Cancer survival in Ireland could improve by up to 10% with well-organised cancer control systems, according to the head of the National Cancer Control Programme.
Dr Susan O’Reilly told a recent meeting of the Dublin Mid Leinster Health Management Institute of Ireland meeting there were numerous critical success factors in cancer outcomes.
Key factors included population-based screening, early diagnosis, multidisciplinary teams, expert centres, and national standards and processes.
She said essential elements in implementing radical change included a well developed strategy, access to resources, and support from the Department of Health and HSE.
Dr O’Reilly said the number of invasive cancers in Ireland was projected to increase by 46% between 2010 and 2020 and by 108% between 2010 and 2030.
Efforts have been ongoing to cope with the significant increase. Between 2007 and 2009, eight designated cancer centres were established in four networks. In 2009 breast cancer surgery was centralised, and GP referral guidelines and a standardised referral form introduced.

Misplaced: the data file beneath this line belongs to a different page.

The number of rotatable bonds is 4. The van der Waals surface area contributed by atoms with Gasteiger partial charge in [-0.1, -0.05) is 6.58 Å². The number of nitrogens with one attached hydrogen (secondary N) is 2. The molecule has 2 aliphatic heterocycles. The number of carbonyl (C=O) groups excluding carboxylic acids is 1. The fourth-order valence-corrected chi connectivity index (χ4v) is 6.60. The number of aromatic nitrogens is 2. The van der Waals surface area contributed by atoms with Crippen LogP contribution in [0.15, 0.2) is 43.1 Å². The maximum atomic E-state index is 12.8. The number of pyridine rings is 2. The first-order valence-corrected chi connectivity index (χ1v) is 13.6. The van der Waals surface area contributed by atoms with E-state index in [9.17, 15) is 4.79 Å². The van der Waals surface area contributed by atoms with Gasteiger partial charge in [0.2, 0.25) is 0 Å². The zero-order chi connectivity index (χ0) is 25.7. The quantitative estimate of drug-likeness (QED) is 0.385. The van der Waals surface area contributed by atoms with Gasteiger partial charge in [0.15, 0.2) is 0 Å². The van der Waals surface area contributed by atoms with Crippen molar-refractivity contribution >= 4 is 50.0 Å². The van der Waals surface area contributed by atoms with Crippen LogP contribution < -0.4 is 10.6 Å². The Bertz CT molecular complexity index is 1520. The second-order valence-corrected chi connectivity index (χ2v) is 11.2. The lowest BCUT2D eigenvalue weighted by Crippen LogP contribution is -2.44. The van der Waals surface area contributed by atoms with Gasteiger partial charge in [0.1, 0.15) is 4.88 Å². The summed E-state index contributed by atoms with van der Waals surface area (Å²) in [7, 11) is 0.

This year, 42,000 new breast, lung, and prostate patients were expected, and nationally the electronic referral was to be embedded in all Irish College of General Practice software systems. More than 80% of GP practices were currently using this system and the target was for 20% online referrals this year.
Dr O’Reilly said phase one of the development of a national network of radiation had been completed with the opening of radiotherapy facilities in two Dublin hospitals — St James’s and Beaumont, with a 50% increase in treatment capacity.
Phase two of the development of the network, for which there is a budget provision of €175m, will see radiation facilities in Cork University Hospital and Galway University Hospital being replaced and upgraded.
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